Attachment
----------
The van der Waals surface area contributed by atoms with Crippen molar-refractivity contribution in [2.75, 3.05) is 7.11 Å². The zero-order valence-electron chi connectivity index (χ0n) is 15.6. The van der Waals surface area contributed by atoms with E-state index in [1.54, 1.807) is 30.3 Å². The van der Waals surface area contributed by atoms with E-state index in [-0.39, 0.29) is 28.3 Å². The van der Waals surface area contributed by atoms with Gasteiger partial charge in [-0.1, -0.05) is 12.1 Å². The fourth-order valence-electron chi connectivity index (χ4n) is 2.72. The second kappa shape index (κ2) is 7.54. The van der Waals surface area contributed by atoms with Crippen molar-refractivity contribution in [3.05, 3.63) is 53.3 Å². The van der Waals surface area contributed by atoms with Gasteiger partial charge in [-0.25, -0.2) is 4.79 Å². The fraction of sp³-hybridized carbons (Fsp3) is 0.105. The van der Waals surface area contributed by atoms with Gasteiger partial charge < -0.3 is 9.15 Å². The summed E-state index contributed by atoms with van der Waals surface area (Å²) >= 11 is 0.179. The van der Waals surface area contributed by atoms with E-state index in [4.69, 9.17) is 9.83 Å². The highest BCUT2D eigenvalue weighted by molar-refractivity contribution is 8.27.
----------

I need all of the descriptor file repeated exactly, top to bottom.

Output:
The van der Waals surface area contributed by atoms with Crippen molar-refractivity contribution in [2.75, 3.05) is 7.11 Å². The zero-order valence-electron chi connectivity index (χ0n) is 15.6. The van der Waals surface area contributed by atoms with E-state index in [1.54, 1.807) is 30.3 Å². The van der Waals surface area contributed by atoms with E-state index in [-0.39, 0.29) is 28.3 Å². The van der Waals surface area contributed by atoms with Gasteiger partial charge in [-0.1, -0.05) is 12.1 Å². The fourth-order valence-electron chi connectivity index (χ4n) is 2.72. The second kappa shape index (κ2) is 7.54. The van der Waals surface area contributed by atoms with Crippen molar-refractivity contribution in [3.05, 3.63) is 53.3 Å². The van der Waals surface area contributed by atoms with Gasteiger partial charge in [-0.25, -0.2) is 4.79 Å². The fraction of sp³-hybridized carbons (Fsp3) is 0.105. The van der Waals surface area contributed by atoms with Gasteiger partial charge < -0.3 is 9.15 Å². The summed E-state index contributed by atoms with van der Waals surface area (Å²) >= 11 is 0.179. The van der Waals surface area contributed by atoms with E-state index in [4.69, 9.17) is 9.83 Å². The highest BCUT2D eigenvalue weighted by molar-refractivity contribution is 8.27.